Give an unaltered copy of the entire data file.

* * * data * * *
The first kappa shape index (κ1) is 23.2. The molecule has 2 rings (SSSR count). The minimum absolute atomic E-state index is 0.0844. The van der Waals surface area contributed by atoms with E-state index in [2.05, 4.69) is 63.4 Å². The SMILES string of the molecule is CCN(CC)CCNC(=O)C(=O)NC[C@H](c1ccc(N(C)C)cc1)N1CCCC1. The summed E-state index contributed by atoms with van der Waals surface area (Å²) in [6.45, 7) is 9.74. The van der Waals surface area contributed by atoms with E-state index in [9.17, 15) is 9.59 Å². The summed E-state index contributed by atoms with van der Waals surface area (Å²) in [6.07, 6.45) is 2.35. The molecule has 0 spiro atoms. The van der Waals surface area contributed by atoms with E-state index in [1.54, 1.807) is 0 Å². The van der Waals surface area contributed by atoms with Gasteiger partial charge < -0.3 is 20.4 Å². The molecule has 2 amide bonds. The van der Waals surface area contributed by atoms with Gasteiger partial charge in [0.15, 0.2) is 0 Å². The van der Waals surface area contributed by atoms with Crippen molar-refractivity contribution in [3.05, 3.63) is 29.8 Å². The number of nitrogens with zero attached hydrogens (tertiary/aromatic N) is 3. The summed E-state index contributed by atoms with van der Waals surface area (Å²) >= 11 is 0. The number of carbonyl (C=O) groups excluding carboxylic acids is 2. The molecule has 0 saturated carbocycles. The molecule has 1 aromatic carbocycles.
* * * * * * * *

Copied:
The first kappa shape index (κ1) is 23.2. The molecule has 2 rings (SSSR count). The minimum absolute atomic E-state index is 0.0844. The van der Waals surface area contributed by atoms with E-state index in [2.05, 4.69) is 63.4 Å². The SMILES string of the molecule is CCN(CC)CCNC(=O)C(=O)NC[C@H](c1ccc(N(C)C)cc1)N1CCCC1. The summed E-state index contributed by atoms with van der Waals surface area (Å²) in [6.45, 7) is 9.74. The van der Waals surface area contributed by atoms with E-state index in [9.17, 15) is 9.59 Å². The summed E-state index contributed by atoms with van der Waals surface area (Å²) in [6.07, 6.45) is 2.35. The molecule has 0 spiro atoms. The van der Waals surface area contributed by atoms with E-state index in [1.54, 1.807) is 0 Å². The van der Waals surface area contributed by atoms with Gasteiger partial charge < -0.3 is 20.4 Å². The molecule has 2 amide bonds. The van der Waals surface area contributed by atoms with Gasteiger partial charge in [0.15, 0.2) is 0 Å². The van der Waals surface area contributed by atoms with Crippen molar-refractivity contribution in [3.05, 3.63) is 29.8 Å². The number of nitrogens with zero attached hydrogens (tertiary/aromatic N) is 3. The summed E-state index contributed by atoms with van der Waals surface area (Å²) >= 11 is 0. The number of carbonyl (C=O) groups excluding carboxylic acids is 2. The molecule has 0 saturated carbocycles. The molecule has 1 aromatic carbocycles.